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Thread: Hello, I'm a new member

  1. #1
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    Hello, I'm a new member

    Hello, my husband was diagnosed with MND 3 weeks ago. He is 76, and we think/hope/pray that a) he was diagnosed very early, and b) he might be on the slow-evolving side of statistics.
    That is our assessment now, after the initial shock which was rather awful. He's had symptoms for less than a year, pains in his thighs muscles mainly, and keeps going on the treadmill at the gym 3 times a week. He monitors his activity carefully, and makes sure that he doesn't push himself too hard. Admittedly, he fell yesterday.
    As we're still waiting for the referral to the neurological hospital, I'd be interested in the opinions of those more knowledgeable than us: when the start is slow, will it keep on being slow to develop ? In other words, do we have 10 years rather than 3?
    Thank you for your patience and support.
    Catherine

  2. #2
    Forum Member Terry's Avatar
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    Hi Catherine and welcome to the forum,

    Sorry to hear about your husband's recent diagnosis.

    I think that the best way of having a chance of living longer is to keep well narished and moving but not over doing anything. Not all of us can do much for long. Get plenty of rest when needed. Accept any equipment etc that is offered.

    Please feel free to ask any questions or share things with us.

    Best wishes, Terry
    TB once said that "The forum is still the best source for friendship and information."

    It will only remain so if new people post and keep us updated on things that work or don't work and tips.

    Please post on old threads that are of use so that others see them and feel free to start new subjects and threads.

  3. #3
    Forum Member Ellie's Avatar
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    Hi Catherine and welcome to the Forum.

    Sorry to hear of your husband's MND diagnosis.

    It's impossible to answer your prognosis question, I'm sorry to say.

    But.... from how you've described your husband's symptoms, he appears not to have much (any??) clinical weakness, which is good. You say his leg muscles were sore, perhaps from spasm, but he can still do regular treadmill sessions - another good sign one year on.

    Has he any other symptoms?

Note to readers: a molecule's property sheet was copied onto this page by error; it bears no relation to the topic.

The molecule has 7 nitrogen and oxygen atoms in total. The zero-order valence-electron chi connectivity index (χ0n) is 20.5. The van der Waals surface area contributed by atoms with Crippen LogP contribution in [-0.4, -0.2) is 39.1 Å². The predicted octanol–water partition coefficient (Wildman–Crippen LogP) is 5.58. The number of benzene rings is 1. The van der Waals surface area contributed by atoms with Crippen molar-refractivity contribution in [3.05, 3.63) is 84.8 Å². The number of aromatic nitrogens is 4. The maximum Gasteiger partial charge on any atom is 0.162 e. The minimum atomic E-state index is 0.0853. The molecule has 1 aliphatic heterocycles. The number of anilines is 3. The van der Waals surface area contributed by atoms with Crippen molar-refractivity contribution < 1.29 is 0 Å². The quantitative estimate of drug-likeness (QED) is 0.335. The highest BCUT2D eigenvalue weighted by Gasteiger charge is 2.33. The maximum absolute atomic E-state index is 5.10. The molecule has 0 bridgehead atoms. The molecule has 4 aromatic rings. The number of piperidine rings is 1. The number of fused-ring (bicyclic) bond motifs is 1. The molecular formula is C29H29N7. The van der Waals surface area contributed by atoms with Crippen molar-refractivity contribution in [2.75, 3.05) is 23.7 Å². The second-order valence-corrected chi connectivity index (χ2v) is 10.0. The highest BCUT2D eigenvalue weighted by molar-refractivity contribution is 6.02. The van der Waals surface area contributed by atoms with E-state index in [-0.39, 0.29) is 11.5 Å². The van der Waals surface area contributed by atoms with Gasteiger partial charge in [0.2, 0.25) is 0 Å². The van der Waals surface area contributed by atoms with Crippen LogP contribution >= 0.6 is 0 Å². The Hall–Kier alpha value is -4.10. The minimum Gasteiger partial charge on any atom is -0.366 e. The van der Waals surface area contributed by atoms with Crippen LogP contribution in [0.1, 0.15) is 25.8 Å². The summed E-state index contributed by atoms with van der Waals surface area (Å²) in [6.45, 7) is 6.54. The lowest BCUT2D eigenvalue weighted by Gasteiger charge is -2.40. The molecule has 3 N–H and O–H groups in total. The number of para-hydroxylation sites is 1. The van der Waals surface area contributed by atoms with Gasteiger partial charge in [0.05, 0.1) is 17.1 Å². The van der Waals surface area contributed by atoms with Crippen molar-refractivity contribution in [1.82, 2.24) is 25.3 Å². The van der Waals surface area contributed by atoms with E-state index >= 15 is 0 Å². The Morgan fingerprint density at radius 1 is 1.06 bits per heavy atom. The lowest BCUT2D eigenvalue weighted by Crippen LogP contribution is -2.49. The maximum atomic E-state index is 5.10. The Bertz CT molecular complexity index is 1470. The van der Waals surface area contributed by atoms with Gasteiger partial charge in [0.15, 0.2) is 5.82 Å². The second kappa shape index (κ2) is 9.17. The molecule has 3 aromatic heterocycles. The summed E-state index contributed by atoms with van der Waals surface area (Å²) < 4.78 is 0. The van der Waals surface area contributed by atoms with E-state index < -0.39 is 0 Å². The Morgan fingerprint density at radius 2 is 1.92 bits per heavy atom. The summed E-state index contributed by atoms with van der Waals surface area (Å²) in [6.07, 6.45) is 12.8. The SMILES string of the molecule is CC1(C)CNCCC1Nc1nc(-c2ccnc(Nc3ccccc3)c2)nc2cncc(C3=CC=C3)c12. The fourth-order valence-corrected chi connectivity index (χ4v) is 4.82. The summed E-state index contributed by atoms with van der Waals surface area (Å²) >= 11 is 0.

Did he have an EMG test, do you know?

    I'm sure the MND specialist will be able to give him a more detailed diagnosis, as in if it's both upper and lower motor neurons that are involved.

    In the meantime, as he's found out, MND affects our balance, so it is terribly important not to fall!! And yes, that probably will mean having to use mobility aids when it's the last thing he wants to do, but falls can be dangerous

    Has an OT assessed him? (OT = occupational therapist)

    Love Ellie.
    ​Diagnosed 03/2007. Sporadic Definite ALS/MND Limb Onset.
    Eye gaze user - No working limbs - No speech - Feeding tube - Overnight NIV.

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    Thank you Terry and Ellie for your replies.

    Yes he's had an EMG as part of his assessment, and it revealed that he had denervation of the distal and proximal lower limbs, but also "denervatory changes" in the distal upper limbs and the mouth and thorax muscles.

    Since diagnosis, we haven't had any contact other than with his very good GP, and were indeed warned that it might take 3 months for the referral to transform into a consultation with the neurologist at Queens Hospital (London)!!

    Best wishes,
    Catherine

  5. #5
    Forum Member Terry's Avatar
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    Hi Catherine;

    Maybe get in-touch with your local Mnda group and see about any meetings. 3 Months is a long time to get a referral, especially if he has any problems.

    Love Terry

  6. #6
    Forum Member Barry52's Avatar
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    Hello Catherine and welcome to the forum.